Currently there is being marketed a plastic cart which is being classified as an x-frame cart. However, due to a number of deficiencies it does not provide the user with all of the advantages of the traditional metal x-frame cart. For instance, the cart does not fold symmetrically. Also, due to the requirements of plastic an oversized handle was required which is difficult to grasp and cannot be used as a cart hanger. Further, the bag rests on plastic hooks which are subject to potential breakage.

The present invention is advantageous for a number of reasons. First, when folded the cart forms a symmetrical unit which provides stability and a more desirable appearance. Second, the pivot rotator resists flexing and distributes stress evenly to the legs. Third, the cart incorporates a specific handle means for maneuvering and for hanging the cart. Fourth, the interlocking bottom floor also evenly distributes stress. And fifth, the raised ends of the bottom floor both reinforces the frame and facilitates the use of the cart.

BRIEF DESCRIPTION OF THE DRAWINGS

FIG. 1 is a perspective view of the invention with bags.

FIG. 2 is a perspective view of the invention without bags.

FIG. 3 illustrates the symmetrical folding of the cart.

FIG. 4 illustrates the bags employed with the frame of the invention.

FIG. 5 illustrates the attachment of the utility bag to the leg of the frame.

FIG. 6 illustrates the attachment of the utility bag to the handle.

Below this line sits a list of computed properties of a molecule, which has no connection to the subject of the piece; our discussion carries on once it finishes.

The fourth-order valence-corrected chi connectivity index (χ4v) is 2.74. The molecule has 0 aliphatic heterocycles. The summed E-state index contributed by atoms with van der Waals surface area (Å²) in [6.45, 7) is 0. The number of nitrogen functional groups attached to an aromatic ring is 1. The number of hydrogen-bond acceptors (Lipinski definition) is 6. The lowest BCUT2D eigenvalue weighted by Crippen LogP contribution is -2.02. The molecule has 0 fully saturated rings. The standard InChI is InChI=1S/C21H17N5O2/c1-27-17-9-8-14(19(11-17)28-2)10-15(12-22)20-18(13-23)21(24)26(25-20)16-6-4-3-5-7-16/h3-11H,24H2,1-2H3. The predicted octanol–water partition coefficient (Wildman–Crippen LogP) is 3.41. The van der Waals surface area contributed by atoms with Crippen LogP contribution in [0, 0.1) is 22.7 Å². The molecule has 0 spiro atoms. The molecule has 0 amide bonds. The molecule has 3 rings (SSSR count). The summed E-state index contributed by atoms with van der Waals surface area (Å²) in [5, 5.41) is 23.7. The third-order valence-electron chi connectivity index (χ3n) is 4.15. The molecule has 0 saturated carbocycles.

FIG. 7 is a side quarter view illustrating the folding action of the bottom tray.

FIG. 8 is an inside side view of the leg bottom.

FIG. 9 is an outside side view of the leg bottom.

FIG. 10 is an outside view of the rotator.

FIG. 11 is an inside view of the rotator.

FIG. 12 is an inside view of the outside rotator member.

FIG. 13 is an inside view of the inside rotator member.

SUMMARY OF THE INVENTION

A plastic x-frame maintenance and janitorial cart which is symmetrical when in a closed position. The cart is characterized by having a circular rotator.

DESCRIPTION OF THE PREFERRED EMBODIMENTS

The cart 2 as shown in the drawings has two sets of legs 4 and 6. The legs terminate with casters 8 and each pair of legs are connected at rotator 10 (see FIGS. 10-13). Across the top of the cart are horizontal bag support members 12. Extending from the horizontal support members 12 by elements 36 are handles 14 which facilitate pushing of the cart 2. The horizontal support member 12 contains hooks for hanging the bag 18 and tools. Auxiliary bags 16 may also be hung from the handles 14. Also, the handles 14 may be used to suspend the cart 2 when in storage.

As illustrated in FIG. 3 the rotator 10 is circular in shape. This shape is advantageous since it diffuses the stress and transfers it down the legs. It should be noted that the two leg components 50 and 52 of pairs 4 and 6 form an X shape similar to the legs of the traditional metal cart. This is untrue of the plastic cart of the prior art. The rotator section of each leg component has internal stops 20 which abut to lock the legs in place when the frame is in the open position. The legs include slots 22 for attachment of a utility bag (see FIGS. 1 and 5).

Further, as seen in FIG. 2, each leg 50 and 52 includes end sections, with each end section having a portion 5, 5' that extends in a substantially vertical orientation when the cart is in the open operative position.

Attached to the legs are bumpers 34 and a bottom tray 24. The tray contains openings 26 to allow the draining of spilled liquids and to strengthen the tray. The tray has an elevated edge 28 directly below the handles 14 which are raised approximately 3 inches. The raised ends serve two functions. First, they act as buttresses to strengthen the cart legs. Second, they allow a user to walk behind the cart without their legs continually bumping into the bottom tray 24.